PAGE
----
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The Korean War

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Under such circumstances early on the Sunday morning of June 25, 1950, without any warning or declaration of war, North Korean troops invaded the unprepared South across 38th parallel. It was a well-prepared, all-out attack. South Korea's troops fought bravely, but proved no match for the heavily armed Communists and the Russian T-3 tanks, who were not checked until they reached the Naktonggang river near Taegu.

The Republic of Korea appealed to the United Nations. In response, the Security Council passed a resolution ordering the Communists to withdraw to the 38th parallel and encouraged all member countries to give military support to the Republic. U.S. troops soon began to arrive, and were subsequently 1joined by those from 15 other nations: Australia, New Zealand, Britain, France, Canada, South Africa, Turkey, Thailand, Greece, the Netherlands, Ethiopia, Colombia, the Philippines, Belgium, and Luxemburg. The three Scandinavian countries sent hospitals along with medical personnel.

Under the command of Gen. Douglas MacArthur, the Allied forces began to take the initiative, and after a surprise landing at Inch'aon, pushed the Communists out of South Korea and advanced into the North.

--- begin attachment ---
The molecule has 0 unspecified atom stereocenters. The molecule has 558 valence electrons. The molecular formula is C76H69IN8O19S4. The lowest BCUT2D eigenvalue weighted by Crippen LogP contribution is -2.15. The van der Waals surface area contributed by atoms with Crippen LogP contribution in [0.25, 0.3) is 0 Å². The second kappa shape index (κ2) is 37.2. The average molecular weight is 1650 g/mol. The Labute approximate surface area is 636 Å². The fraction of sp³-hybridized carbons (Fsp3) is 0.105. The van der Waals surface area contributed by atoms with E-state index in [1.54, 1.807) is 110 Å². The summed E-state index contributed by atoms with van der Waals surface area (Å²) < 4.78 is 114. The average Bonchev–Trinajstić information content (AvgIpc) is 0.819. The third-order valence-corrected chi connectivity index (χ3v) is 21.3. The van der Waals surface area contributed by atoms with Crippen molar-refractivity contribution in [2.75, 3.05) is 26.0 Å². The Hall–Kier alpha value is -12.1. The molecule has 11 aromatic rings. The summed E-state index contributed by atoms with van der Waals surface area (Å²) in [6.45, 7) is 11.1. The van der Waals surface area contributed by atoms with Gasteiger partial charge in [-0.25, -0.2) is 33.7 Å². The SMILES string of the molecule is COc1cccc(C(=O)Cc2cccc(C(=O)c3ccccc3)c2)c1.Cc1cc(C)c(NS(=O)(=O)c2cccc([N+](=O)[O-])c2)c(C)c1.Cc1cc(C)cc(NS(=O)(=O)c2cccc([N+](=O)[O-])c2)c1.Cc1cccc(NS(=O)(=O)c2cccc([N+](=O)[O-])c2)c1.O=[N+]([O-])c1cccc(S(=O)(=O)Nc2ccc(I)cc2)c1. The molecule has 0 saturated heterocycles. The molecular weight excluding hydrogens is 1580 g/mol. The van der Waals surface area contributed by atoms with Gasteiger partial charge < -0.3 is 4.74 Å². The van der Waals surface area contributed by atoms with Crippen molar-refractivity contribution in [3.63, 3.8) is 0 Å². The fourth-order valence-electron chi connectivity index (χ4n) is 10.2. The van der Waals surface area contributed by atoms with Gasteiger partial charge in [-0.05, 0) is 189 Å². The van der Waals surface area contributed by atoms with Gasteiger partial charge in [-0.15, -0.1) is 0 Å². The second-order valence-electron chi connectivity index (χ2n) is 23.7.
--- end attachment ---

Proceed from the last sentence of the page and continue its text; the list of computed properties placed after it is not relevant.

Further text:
But in October the Communist Chinese intervened, throwing such large numbers of troops into battle that the U.N. forces were forced to retreat. Seoul once again fell into Communist hands on January 4, 1951. The U.N. forces regrouped and mounted a counterattack, retaking Seoul on March 12. A stalemate was reached roughly in the area along the 38th parallel, where the conflict had begun.

At this point the Soviet Union called for truce negotiations, which finally began at Kaesong in July of 1951, and were transferred to P'anmunjom in November that year. The talks dragged on for two years before an armistice agreement was reached on July 27, 1953.

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Democratic Revolution

In the aftermath of the Korean War, the country was beset with many problems - economic, social and political. The old patriot, Syngman Rhee, unable to see that he had outlived his usefulness, clung tenaciously to power. This refusal on the part of Rhee and his associates to let democratic processes take their normal course was at least partly responsible for the social and political unrest that followed the war.

Social disorder and hostility to the government complicated the already staggering problems created by the war. There were many thousands of war widows, more than 100,000 orphans, and tens of thousands of unemployed, whose ranks were swelled by farmers leaving their land to seek work in the cities. Exact statistics are not available, but in 1961 it was estimated that there were about 279,000 unemployed, of whom 72,000 were university graduates, and 51,000 discharged soldiers and laid-off workers. This provided a powder keg of anger and resentment that waited only for a spark to set it off.